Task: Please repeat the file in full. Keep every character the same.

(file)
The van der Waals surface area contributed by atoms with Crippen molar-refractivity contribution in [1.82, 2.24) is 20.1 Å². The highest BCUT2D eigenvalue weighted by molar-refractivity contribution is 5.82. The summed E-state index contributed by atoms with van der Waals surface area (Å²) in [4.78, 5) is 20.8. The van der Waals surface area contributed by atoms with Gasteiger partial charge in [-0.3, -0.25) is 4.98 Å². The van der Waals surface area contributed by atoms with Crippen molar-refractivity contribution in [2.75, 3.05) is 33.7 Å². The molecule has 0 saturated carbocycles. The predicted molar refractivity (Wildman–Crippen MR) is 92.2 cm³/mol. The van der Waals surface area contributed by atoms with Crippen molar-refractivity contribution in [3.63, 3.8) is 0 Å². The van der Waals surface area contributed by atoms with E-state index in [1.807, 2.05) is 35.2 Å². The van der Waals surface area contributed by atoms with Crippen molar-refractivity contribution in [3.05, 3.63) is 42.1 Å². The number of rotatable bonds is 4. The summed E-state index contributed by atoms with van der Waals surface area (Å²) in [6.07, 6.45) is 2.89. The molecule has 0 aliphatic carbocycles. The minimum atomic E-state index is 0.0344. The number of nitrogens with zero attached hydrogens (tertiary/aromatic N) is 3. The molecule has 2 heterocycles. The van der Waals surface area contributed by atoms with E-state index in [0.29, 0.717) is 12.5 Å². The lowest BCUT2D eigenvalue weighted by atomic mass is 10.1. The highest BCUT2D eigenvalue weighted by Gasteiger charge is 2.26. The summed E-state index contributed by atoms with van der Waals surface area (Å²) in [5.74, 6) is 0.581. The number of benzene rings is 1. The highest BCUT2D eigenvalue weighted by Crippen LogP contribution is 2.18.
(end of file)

The van der Waals surface area contributed by atoms with Crippen molar-refractivity contribution in [1.82, 2.24) is 20.1 Å². The highest BCUT2D eigenvalue weighted by molar-refractivity contribution is 5.82. The summed E-state index contributed by atoms with van der Waals surface area (Å²) in [4.78, 5) is 20.8. The van der Waals surface area contributed by atoms with Gasteiger partial charge in [-0.3, -0.25) is 4.98 Å². The van der Waals surface area contributed by atoms with Crippen molar-refractivity contribution in [2.75, 3.05) is 33.7 Å². The molecule has 0 saturated carbocycles. The predicted molar refractivity (Wildman–Crippen MR) is 92.2 cm³/mol. The van der Waals surface area contributed by atoms with Crippen molar-refractivity contribution in [3.63, 3.8) is 0 Å². The van der Waals surface area contributed by atoms with E-state index in [1.807, 2.05) is 35.2 Å². The van der Waals surface area contributed by atoms with Crippen molar-refractivity contribution in [3.05, 3.63) is 42.1 Å². The number of rotatable bonds is 4. The summed E-state index contributed by atoms with van der Waals surface area (Å²) in [6.07, 6.45) is 2.89. The molecule has 0 aliphatic carbocycles. The minimum atomic E-state index is 0.0344. The number of nitrogens with zero attached hydrogens (tertiary/aromatic N) is 3. The molecule has 2 heterocycles. The van der Waals surface area contributed by atoms with E-state index in [0.29, 0.717) is 12.5 Å². The lowest BCUT2D eigenvalue weighted by atomic mass is 10.1. The highest BCUT2D eigenvalue weighted by Gasteiger charge is 2.26. The summed E-state index contributed by atoms with van der Waals surface area (Å²) in [5.74, 6) is 0.581. The number of benzene rings is 1. The highest BCUT2D eigenvalue weighted by Crippen LogP contribution is 2.18.